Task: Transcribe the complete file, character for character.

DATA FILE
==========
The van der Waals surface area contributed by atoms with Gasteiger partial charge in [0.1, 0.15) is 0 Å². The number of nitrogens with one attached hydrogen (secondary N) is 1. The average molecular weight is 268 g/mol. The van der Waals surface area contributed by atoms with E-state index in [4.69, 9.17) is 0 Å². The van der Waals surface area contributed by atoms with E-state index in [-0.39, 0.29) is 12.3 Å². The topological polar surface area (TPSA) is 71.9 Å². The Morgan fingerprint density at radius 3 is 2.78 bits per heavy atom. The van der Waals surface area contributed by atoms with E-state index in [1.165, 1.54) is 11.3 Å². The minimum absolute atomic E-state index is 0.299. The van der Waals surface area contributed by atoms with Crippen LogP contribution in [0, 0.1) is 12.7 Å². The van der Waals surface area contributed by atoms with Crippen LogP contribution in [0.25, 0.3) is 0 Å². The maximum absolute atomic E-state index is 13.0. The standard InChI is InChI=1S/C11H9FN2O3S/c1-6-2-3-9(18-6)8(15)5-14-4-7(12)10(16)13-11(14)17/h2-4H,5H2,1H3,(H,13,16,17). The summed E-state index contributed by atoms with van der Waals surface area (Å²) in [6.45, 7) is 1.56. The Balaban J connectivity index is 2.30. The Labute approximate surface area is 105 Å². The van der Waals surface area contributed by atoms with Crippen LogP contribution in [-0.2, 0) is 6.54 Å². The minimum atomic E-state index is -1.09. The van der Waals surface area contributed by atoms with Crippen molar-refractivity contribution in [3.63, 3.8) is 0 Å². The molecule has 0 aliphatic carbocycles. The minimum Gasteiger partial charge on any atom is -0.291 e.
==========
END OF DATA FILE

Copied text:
The van der Waals surface area contributed by atoms with Gasteiger partial charge in [0.1, 0.15) is 0 Å². The number of nitrogens with one attached hydrogen (secondary N) is 1. The average molecular weight is 268 g/mol. The van der Waals surface area contributed by atoms with E-state index in [4.69, 9.17) is 0 Å². The van der Waals surface area contributed by atoms with E-state index in [-0.39, 0.29) is 12.3 Å². The topological polar surface area (TPSA) is 71.9 Å². The Morgan fingerprint density at radius 3 is 2.78 bits per heavy atom. The van der Waals surface area contributed by atoms with E-state index in [1.165, 1.54) is 11.3 Å². The minimum absolute atomic E-state index is 0.299. The van der Waals surface area contributed by atoms with Crippen LogP contribution in [0, 0.1) is 12.7 Å². The van der Waals surface area contributed by atoms with Crippen LogP contribution in [0.25, 0.3) is 0 Å². The maximum absolute atomic E-state index is 13.0. The standard InChI is InChI=1S/C11H9FN2O3S/c1-6-2-3-9(18-6)8(15)5-14-4-7(12)10(16)13-11(14)17/h2-4H,5H2,1H3,(H,13,16,17). The summed E-state index contributed by atoms with van der Waals surface area (Å²) in [6.45, 7) is 1.56. The Balaban J connectivity index is 2.30. The Labute approximate surface area is 105 Å². The van der Waals surface area contributed by atoms with Crippen LogP contribution in [-0.2, 0) is 6.54 Å². The minimum atomic E-state index is -1.09. The van der Waals surface area contributed by atoms with Crippen molar-refractivity contribution in [3.63, 3.8) is 0 Å². The molecule has 0 aliphatic carbocycles. The minimum Gasteiger partial charge on any atom is -0.291 e.